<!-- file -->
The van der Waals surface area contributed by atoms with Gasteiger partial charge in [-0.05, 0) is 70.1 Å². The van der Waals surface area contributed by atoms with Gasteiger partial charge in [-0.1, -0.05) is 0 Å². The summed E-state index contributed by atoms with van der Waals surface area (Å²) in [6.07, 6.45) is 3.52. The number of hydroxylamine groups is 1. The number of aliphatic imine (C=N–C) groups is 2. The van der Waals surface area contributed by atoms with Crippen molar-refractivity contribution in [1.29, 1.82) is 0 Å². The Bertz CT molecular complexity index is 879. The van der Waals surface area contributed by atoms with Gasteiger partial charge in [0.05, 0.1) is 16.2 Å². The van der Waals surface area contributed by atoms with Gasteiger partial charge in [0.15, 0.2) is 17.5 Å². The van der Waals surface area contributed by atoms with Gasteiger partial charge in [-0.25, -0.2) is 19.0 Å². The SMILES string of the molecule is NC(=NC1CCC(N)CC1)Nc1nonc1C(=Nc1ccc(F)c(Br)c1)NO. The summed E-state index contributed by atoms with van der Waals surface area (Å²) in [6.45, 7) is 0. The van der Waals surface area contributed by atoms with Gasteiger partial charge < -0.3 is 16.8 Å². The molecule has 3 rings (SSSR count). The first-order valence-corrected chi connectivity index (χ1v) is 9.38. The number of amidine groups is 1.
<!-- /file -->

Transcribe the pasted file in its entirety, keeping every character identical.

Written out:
The van der Waals surface area contributed by atoms with Gasteiger partial charge in [-0.05, 0) is 70.1 Å². The van der Waals surface area contributed by atoms with Gasteiger partial charge in [-0.1, -0.05) is 0 Å². The summed E-state index contributed by atoms with van der Waals surface area (Å²) in [6.07, 6.45) is 3.52. The number of hydroxylamine groups is 1. The number of aliphatic imine (C=N–C) groups is 2. The van der Waals surface area contributed by atoms with Crippen molar-refractivity contribution in [1.29, 1.82) is 0 Å². The Bertz CT molecular complexity index is 879. The van der Waals surface area contributed by atoms with Gasteiger partial charge in [0.05, 0.1) is 16.2 Å². The van der Waals surface area contributed by atoms with Gasteiger partial charge in [0.15, 0.2) is 17.5 Å². The van der Waals surface area contributed by atoms with Gasteiger partial charge in [-0.25, -0.2) is 19.0 Å². The SMILES string of the molecule is NC(=NC1CCC(N)CC1)Nc1nonc1C(=Nc1ccc(F)c(Br)c1)NO. The summed E-state index contributed by atoms with van der Waals surface area (Å²) in [6.45, 7) is 0. The van der Waals surface area contributed by atoms with Gasteiger partial charge < -0.3 is 16.8 Å². The molecule has 3 rings (SSSR count). The first-order valence-corrected chi connectivity index (χ1v) is 9.38. The number of amidine groups is 1.